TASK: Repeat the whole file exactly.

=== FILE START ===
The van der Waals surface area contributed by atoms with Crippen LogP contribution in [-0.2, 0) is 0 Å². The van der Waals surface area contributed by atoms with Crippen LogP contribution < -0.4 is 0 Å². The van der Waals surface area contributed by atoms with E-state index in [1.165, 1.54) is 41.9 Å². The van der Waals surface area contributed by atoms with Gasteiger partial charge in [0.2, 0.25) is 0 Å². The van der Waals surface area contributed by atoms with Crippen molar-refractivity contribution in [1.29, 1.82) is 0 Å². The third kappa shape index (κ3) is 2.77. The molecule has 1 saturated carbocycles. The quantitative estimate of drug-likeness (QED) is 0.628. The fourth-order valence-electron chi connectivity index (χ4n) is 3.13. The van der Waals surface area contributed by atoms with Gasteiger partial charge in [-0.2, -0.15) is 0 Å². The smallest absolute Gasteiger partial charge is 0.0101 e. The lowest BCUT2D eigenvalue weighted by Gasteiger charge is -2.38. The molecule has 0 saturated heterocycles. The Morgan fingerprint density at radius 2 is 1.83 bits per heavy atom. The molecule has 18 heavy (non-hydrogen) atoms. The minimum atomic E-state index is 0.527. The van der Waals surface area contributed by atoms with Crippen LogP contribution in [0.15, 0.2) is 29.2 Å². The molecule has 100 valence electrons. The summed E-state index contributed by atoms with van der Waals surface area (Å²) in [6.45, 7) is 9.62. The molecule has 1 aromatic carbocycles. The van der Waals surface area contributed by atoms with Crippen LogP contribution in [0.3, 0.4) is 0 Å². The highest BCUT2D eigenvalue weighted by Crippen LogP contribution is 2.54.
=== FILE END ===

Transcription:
The van der Waals surface area contributed by atoms with Crippen LogP contribution in [-0.2, 0) is 0 Å². The van der Waals surface area contributed by atoms with Crippen LogP contribution < -0.4 is 0 Å². The van der Waals surface area contributed by atoms with E-state index in [1.165, 1.54) is 41.9 Å². The van der Waals surface area contributed by atoms with Gasteiger partial charge in [0.2, 0.25) is 0 Å². The van der Waals surface area contributed by atoms with Crippen molar-refractivity contribution in [1.29, 1.82) is 0 Å². The third kappa shape index (κ3) is 2.77. The molecule has 1 saturated carbocycles. The quantitative estimate of drug-likeness (QED) is 0.628. The fourth-order valence-electron chi connectivity index (χ4n) is 3.13. The van der Waals surface area contributed by atoms with Gasteiger partial charge in [-0.2, -0.15) is 0 Å². The smallest absolute Gasteiger partial charge is 0.0101 e. The lowest BCUT2D eigenvalue weighted by Gasteiger charge is -2.38. The molecule has 0 saturated heterocycles. The Morgan fingerprint density at radius 2 is 1.83 bits per heavy atom. The molecule has 18 heavy (non-hydrogen) atoms. The minimum atomic E-state index is 0.527. The van der Waals surface area contributed by atoms with Crippen LogP contribution in [0.15, 0.2) is 29.2 Å². The molecule has 100 valence electrons. The summed E-state index contributed by atoms with van der Waals surface area (Å²) in [6.45, 7) is 9.62. The molecule has 1 aromatic carbocycles. The van der Waals surface area contributed by atoms with Crippen LogP contribution in [0.3, 0.4) is 0 Å². The highest BCUT2D eigenvalue weighted by Crippen LogP contribution is 2.54.